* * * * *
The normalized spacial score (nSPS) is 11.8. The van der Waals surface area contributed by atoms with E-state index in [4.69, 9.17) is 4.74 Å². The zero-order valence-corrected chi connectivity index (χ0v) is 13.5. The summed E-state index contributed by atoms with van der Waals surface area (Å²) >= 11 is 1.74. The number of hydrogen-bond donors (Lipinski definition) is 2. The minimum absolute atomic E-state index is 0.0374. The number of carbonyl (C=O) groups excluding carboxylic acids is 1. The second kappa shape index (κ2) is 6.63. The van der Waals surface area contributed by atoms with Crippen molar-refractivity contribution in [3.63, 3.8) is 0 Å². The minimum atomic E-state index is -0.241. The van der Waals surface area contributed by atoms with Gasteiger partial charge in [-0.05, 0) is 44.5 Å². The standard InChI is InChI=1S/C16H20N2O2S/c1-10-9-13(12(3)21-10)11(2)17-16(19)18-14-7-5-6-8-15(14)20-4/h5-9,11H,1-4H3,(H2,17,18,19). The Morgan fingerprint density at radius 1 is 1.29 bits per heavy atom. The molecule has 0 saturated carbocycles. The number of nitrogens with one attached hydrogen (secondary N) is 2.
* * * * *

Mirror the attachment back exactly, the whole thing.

The normalized spacial score (nSPS) is 11.8. The van der Waals surface area contributed by atoms with E-state index in [4.69, 9.17) is 4.74 Å². The zero-order valence-corrected chi connectivity index (χ0v) is 13.5. The summed E-state index contributed by atoms with van der Waals surface area (Å²) >= 11 is 1.74. The number of hydrogen-bond donors (Lipinski definition) is 2. The minimum absolute atomic E-state index is 0.0374. The number of carbonyl (C=O) groups excluding carboxylic acids is 1. The second kappa shape index (κ2) is 6.63. The van der Waals surface area contributed by atoms with Crippen molar-refractivity contribution in [3.63, 3.8) is 0 Å². The minimum atomic E-state index is -0.241. The van der Waals surface area contributed by atoms with Gasteiger partial charge in [-0.05, 0) is 44.5 Å². The standard InChI is InChI=1S/C16H20N2O2S/c1-10-9-13(12(3)21-10)11(2)17-16(19)18-14-7-5-6-8-15(14)20-4/h5-9,11H,1-4H3,(H2,17,18,19). The Morgan fingerprint density at radius 1 is 1.29 bits per heavy atom. The molecule has 0 saturated carbocycles. The number of nitrogens with one attached hydrogen (secondary N) is 2.